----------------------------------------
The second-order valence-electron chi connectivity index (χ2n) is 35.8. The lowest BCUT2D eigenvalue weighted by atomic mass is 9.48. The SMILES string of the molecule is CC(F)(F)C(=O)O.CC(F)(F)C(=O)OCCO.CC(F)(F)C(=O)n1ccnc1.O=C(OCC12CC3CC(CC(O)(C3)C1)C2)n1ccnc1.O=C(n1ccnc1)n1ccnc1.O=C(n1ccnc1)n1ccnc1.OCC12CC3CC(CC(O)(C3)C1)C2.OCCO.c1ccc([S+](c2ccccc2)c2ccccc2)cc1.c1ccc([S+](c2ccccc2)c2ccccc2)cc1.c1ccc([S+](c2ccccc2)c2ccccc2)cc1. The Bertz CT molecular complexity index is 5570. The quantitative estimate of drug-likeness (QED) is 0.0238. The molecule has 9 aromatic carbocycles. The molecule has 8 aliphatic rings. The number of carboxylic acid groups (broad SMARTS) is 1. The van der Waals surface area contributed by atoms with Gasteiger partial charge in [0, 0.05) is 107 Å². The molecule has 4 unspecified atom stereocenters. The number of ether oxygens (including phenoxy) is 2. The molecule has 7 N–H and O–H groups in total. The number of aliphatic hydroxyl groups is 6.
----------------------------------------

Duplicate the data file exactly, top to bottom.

The second-order valence-electron chi connectivity index (χ2n) is 35.8. The lowest BCUT2D eigenvalue weighted by atomic mass is 9.48. The SMILES string of the molecule is CC(F)(F)C(=O)O.CC(F)(F)C(=O)OCCO.CC(F)(F)C(=O)n1ccnc1.O=C(OCC12CC3CC(CC(O)(C3)C1)C2)n1ccnc1.O=C(n1ccnc1)n1ccnc1.O=C(n1ccnc1)n1ccnc1.OCC12CC3CC(CC(O)(C3)C1)C2.OCCO.c1ccc([S+](c2ccccc2)c2ccccc2)cc1.c1ccc([S+](c2ccccc2)c2ccccc2)cc1.c1ccc([S+](c2ccccc2)c2ccccc2)cc1. The Bertz CT molecular complexity index is 5570. The quantitative estimate of drug-likeness (QED) is 0.0238. The molecule has 9 aromatic carbocycles. The molecule has 8 aliphatic rings. The number of carboxylic acid groups (broad SMARTS) is 1. The van der Waals surface area contributed by atoms with Gasteiger partial charge in [0, 0.05) is 107 Å². The molecule has 4 unspecified atom stereocenters. The number of ether oxygens (including phenoxy) is 2. The molecule has 7 N–H and O–H groups in total. The number of aliphatic hydroxyl groups is 6.